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Brain Res Bull. 2018 Oct;143:155-170. doi: 10.1016/j.brainresbull.2018.10.009. Epub 2018 Oct 25.

Evaluation of intranasal delivery route of drug administration for brain targeting.

Author information

1
Faculty of Information Technology and Bionics, Pázmány Péter Catholic University, Práter u. 50A, H-1083 Budapest, Hungary. Electronic address: erdo.franciska@itk.ppke.hu.
2
Faculty of Information Technology and Bionics, Pázmány Péter Catholic University, Práter u. 50A, H-1083 Budapest, Hungary.
3
Faculty of Pharmaceutical Sciences, University of Iceland, Hofsvallagata 53, 107 Reykjavík, Iceland.

Abstract

The acute or chronic drug treatments for different neurodegenerative and psychiatric disorders are challenging from several aspects. The low bioavailability and limited brain exposure of oral drugs, the rapid metabolism, elimination, the unwanted side effects and also the high dose to be added mean both inconvenience for the patients and high costs for the patients, their family and the society. The reason of low brain penetration of the compounds is that they have to overcome the blood-brain barrier which protects the brain against xenobiotics. Intranasal drug administration is one of the promising options to bypass blood-brain barrier, to reduce the systemic adverse effects of the drugs and to lower the doses to be administered. Furthermore, the drugs administered using nasal route have usually higher bioavailability, less side effects and result in higher brain exposure at similar dosage than the oral drugs. In this review the focus is on giving an overview on the anatomical and cellular structure of nasal cavity and absorption surface. It presents some possibilities to enhance the drug penetration through the nasal barrier and summarizes some in vitro, ex vivo and in vivo technologies to test the drug delivery across the nasal epithelium into the brain. Finally, the authors give a critical evaluation of the nasal route of administration showing its main advantages and limitations of this delivery route for CNS drug targeting.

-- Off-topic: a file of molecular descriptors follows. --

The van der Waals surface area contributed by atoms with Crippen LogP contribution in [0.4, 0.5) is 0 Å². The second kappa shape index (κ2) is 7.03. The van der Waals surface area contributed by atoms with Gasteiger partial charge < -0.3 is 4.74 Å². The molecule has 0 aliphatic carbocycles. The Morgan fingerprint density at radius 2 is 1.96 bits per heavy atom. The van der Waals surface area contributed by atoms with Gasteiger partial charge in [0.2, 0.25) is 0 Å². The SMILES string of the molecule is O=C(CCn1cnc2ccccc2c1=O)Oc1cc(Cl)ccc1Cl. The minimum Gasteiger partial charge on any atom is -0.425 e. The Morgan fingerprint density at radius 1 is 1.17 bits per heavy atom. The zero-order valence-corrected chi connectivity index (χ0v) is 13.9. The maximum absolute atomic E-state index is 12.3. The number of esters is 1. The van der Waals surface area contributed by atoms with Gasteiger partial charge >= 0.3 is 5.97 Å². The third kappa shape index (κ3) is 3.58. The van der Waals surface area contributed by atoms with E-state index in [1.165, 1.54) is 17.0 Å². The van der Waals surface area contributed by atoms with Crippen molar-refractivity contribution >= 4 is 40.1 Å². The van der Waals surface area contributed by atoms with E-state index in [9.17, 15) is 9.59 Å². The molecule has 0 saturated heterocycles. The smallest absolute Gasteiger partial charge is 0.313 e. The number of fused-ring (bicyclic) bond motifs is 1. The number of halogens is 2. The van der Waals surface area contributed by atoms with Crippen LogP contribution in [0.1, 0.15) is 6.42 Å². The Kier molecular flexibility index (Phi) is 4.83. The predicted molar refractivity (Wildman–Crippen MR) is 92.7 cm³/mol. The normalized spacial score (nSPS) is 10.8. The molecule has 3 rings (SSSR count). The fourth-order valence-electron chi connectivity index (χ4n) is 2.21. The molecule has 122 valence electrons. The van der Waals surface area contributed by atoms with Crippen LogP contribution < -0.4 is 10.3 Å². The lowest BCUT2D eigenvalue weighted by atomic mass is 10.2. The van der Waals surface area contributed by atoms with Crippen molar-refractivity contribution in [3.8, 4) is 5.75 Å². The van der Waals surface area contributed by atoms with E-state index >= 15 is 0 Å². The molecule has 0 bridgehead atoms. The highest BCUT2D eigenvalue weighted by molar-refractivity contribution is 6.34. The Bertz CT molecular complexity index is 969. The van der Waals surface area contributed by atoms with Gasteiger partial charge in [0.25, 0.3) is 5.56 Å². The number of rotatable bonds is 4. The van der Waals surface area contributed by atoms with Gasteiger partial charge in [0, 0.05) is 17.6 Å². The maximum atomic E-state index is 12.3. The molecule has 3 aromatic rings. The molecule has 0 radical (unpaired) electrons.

KEYWORDS:

CNS indication; Delivery enhancer techniques; Drug delivery; Intranasal administration; Transporter interactions

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